As is generally the case when my sister requests translations, she was at work. She gave me two minutes to whine and offered to phone a friend we knew in LA, but I told her I would be fine. I was overlooking a beach side golf course. I wasn’t in any immediate danger. To begin proving (once again) what a strong, resourceful woman I was, I decided I might as well push my scooter up the road to a better temporary storage spot. Just as I started to roll it up the hill, a motorcyclist pulled off into the bike lane ahead of me and asked if I needed any help. “Well… I could use a ride,” came out of my mouth before I even processed why I’d chosen to trust him.
He had a kind voice and didn’t appear to be a daredevil. There were faster routes he could’ve chosen for his journey – his enduro (or dual sport?) was clearly capable – but he’d chosen the mellow scenic route instead. I hadn’t been a big fan of such “function over form” bikes in the past, partially due to the personalities I knew who drove them, but it was definitely an appropriate time to make an exception. My knight in non-shining armor secured my bags on his rig and waited patiently while I phoned three different friends to say I was on my way to the party and not to worry. I left messages for two, spoke directly to my wing man, then hopped on the back of his bike. (On a “normal” day, I would’ve texted a picture of his license plate and profile to all three friends at once, the quicker and safer communication route.)
His Garmin (thankfully) led him over the same hills I remembered from the year before and he proved to be an extremely courteous escort, making it easy to relax and enjoy the city views. It wasn’t quite the same from the back seat – looking straight ahead posed certain difficulties – but it did remind me that when you’re always in the driver’s seat, you can’t fully appreciate that which lies in the periphery. The knight in non-shining armor carried me safely to my friends, then disappeared into the sunset (metaphorically speaking, at least).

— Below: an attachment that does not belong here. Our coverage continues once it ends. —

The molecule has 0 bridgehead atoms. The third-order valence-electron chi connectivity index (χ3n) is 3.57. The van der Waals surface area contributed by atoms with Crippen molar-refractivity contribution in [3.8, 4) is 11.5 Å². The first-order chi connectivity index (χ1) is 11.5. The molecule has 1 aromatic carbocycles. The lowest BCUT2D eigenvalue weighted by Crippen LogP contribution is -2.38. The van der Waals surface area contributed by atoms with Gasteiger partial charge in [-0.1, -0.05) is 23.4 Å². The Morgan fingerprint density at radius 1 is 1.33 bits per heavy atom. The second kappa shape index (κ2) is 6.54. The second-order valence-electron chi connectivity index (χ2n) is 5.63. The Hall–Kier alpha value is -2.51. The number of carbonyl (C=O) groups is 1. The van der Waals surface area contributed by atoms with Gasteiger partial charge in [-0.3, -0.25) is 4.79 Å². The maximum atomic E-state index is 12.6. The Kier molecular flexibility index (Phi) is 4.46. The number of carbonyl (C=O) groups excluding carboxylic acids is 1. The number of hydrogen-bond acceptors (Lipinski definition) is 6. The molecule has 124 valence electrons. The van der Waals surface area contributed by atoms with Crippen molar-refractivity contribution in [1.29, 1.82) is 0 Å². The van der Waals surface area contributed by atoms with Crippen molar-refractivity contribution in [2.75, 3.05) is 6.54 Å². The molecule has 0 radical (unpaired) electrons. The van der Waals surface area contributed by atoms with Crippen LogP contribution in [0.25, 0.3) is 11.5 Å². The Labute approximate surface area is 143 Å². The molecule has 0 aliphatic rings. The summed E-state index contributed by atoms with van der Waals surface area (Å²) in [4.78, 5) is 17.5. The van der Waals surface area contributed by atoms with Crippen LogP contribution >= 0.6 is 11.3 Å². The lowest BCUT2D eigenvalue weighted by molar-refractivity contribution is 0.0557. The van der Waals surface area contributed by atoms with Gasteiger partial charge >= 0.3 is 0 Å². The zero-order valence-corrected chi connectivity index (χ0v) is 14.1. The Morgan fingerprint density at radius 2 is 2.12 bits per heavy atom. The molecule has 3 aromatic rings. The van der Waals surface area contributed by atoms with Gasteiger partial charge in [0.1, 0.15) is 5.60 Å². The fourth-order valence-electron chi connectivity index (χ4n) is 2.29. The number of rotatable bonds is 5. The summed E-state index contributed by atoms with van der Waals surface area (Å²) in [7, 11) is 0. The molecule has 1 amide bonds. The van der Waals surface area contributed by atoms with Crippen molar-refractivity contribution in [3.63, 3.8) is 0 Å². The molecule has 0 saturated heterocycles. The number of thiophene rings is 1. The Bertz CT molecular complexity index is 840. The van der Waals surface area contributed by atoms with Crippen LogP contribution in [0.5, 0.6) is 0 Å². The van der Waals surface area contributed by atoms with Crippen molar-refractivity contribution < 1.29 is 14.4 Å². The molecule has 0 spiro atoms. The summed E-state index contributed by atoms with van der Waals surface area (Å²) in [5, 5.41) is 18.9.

A few hours later, the truck which had followed me southbound early that morning added my scooter to its return load. The mechanic wouldn’t be back to work for a few days, but I left my problems at his doorstep just after sunset. All in all, it was a fairytale themed day. I’d been rescued twice. When I left on the trip, I was feeling a bit guilty for expecting life to bring me such unlikely experiences, as if my writerly tendencies were getting the best of me somehow. By the time I nestled my scooter into the maintenance lineup, that guilt was nowhere to be found.
If there’s one thing that trip taught me, it’s this: breakdowns can be breakthroughs. Perhaps it’s only natural that a poker playing lass who thrives on the highs and lows endured on the felt would believe in fairytales. Both are manifestations of a firm belief in happy endings. Perhaps “reliable and affordable” isn’t my favorite way to ride. Perhaps my life path is a bit more rocky because, if it wasn’t, my Prince Charming would have no need to swoop in and save me and I’d never get the happy ending my heart desires. It certainly seemed that once I let life force me to play the damsel in distress card, it was able to send me a happy ending.